Serious psychological symptoms go along with chronic LSD use, many of them life changing for sufferers. A person who deals with paranoia or long-term sensory problems brought on by LSD benefits from the evidence-based counseling services offered through addiction treatment. Not all programs offer the same benefits, so it’s important to find a facility that offers dual diagnosis treatment to handle addiction and mental health.
LSD Use and the Brain
A person who relies on LSD as a way to escape reality and avoid day-to-day stresses may get caught in a cycle of dangerous mood shifts and chronic fear. LSD, often referred to as acid, is a hallucinogen created in a lab though a semi-synthetic process. Its chemical name, lysergic acid diethylamide, indicates its chemical composition; it’s partly made from ergot (a fungus found on spoiled rye) and synthesized chemicals that produce circulatory changes and affect neurotransmitters in the brain.
LSD is dangerous, because its effects are unpredictable. A person on an LSD trip never knows how she will react; the experience depends on her current surroundings and the amount of LSD taken. Other significant factors include her personality, mood and expectations. During a trip, a user experiences a variety of feelings and sensations, including seemingly real delusions and hallucinations that lead to panic. The effects of LSD last for up to 12 hours.
LSD also leads to lasting psychological issues, depending on a person’s genetic makeup. A person who takes LSD may experience flashbacks (sudden hallucinations and other mood disturbances) days or more than a year after using the drug. It’s also possible to develop hallucinogen persisting perception disorder (HPPD), which disrupts someone’s senses and thinking even when he’s not taking the drug. In some cases,it brings early onset schizophrenia. Even though LSD does not cause physical addiction, psychological addiction is common due to the euphoric feelings it sometimes produces.
What are the Types of LSD Abuse Programs?
Many treatment programs are available to help a person recover from LSD addiction. Some programs are residential while others offer treatment on an outpatient basis. Addiction treatment programs also vary widely with regard to methods and philosophies of treatment. Some might base their treatment on a 12-step approach while others might choose to follow a holistic or religious approach. Budget, lifestyle, severity of addiction, location and beliefs all influence a person’s choice of an LSD treatment program.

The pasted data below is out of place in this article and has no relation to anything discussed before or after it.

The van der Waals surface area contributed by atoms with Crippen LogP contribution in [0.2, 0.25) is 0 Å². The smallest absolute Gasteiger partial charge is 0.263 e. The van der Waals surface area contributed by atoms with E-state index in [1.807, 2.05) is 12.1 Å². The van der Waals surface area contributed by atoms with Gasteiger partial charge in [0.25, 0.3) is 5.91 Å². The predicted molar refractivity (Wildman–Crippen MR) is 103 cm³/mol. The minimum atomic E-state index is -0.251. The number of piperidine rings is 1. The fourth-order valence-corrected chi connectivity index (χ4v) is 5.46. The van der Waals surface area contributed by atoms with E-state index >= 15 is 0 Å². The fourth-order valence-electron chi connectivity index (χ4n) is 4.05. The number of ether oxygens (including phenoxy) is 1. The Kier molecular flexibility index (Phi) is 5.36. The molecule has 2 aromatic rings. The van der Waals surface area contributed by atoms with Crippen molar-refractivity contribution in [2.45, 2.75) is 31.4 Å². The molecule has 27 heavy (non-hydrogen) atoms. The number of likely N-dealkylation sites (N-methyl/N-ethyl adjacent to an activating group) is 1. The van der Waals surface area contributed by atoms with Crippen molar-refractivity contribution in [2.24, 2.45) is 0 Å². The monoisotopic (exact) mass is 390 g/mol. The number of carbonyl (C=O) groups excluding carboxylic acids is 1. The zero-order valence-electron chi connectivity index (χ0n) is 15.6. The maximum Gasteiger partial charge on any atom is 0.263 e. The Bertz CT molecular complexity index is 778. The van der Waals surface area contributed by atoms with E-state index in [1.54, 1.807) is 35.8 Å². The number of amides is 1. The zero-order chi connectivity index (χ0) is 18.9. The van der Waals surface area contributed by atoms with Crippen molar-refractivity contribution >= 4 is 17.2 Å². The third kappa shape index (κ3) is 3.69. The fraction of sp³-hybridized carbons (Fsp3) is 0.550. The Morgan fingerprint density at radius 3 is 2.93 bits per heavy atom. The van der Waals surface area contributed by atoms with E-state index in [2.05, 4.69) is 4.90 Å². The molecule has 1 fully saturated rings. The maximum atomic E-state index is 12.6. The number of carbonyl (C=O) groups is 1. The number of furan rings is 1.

The most effective addiction programs offer counseling based on scientifically proven methods. Therapies that include patients in goal-setting sessions and teach skills for fighting drug cravings and managing stress offer the best outcomes. Evidence-based therapies include the following:
- Forms of cognitive behavioral therapy (CBT): therapies that explore the connection between thoughts and behavior teach patients how to identify and stop negative thoughts and be aware of triggers to use
- Contingency management: offers incentives to reinforce positive behaviors, such as avoiding drugs and alcohol
- Motivational enhancement therapy: used early in the treatment plan to engage a patient to participate in the process and see the benefit of making positive changes4
The goal of individual counseling is to teach a patient the skills to help her make better decisions in the present and future.
What Happens During Addiction Treatment?
LSD treatment focuses on the psychological aspects behind the addiction. It gets to the root issues of what’s behind the problem and aims to give a person the skills to handle life’s problems in a healthier way. A treatment plan might include the following methods:
- Individual therapy
- Group therapy
- Drug education classes
- Relapse prevention training
- Behavioral therapy
- Support groups4
Many cases of LSD addiction occur alongside other mental health disorders. These disorders either bring on an addiction or are accelerated by the addiction, since LSD has lasting negative effects on the brain. In the case of a pre-existing mental conditions, such as bipolar disorder or anxiety, these conditions must be treated alongside the addiction in order for a full recovery to take place. This is called dual diagnosis treatment. Treating co-occurring conditions, such as depression and addiction, at the same time leads to better outcomes and gives patients a higher chance of long-term sobriety. Fewer addiction treatment facilities offer dual diagnosis treatment, so it’s important to ask about treatment options before choosing a facility.
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 Shroder, Tom. (2014). ‘Apparently Useless’: The Accidental Discovery of LSD. The Atlantic. Retrieved Sept. 26, 2016 from http://www.theatlantic.com/health/archive/2014/09/the-accidental-discovery-of-lsd/379564/.
 Davis, Kathleen. (2015). What is lysergic acid diethylamide (LSD)? Effects and hazards of LSD. Medical News Today. Retrieved Sept. 26, 2016 from http://www.medicalnewstoday.com/articles/295966.php.
 National Institute on Drug Abuse. (2016). What are hallucinogens? Drug Facts. Retrieved Sept. 26, 2016 from https://www.drugabuse.gov/publications/drugfacts/hallucinogens.
 Substance Abuse and Mental Health Services Administration (SAMHSA). (2016). Treatments for Substance Use Disorders. Retrieved Sept. 26, 2016 from http://www.samhsa.gov/treatment/substance-use-disorders.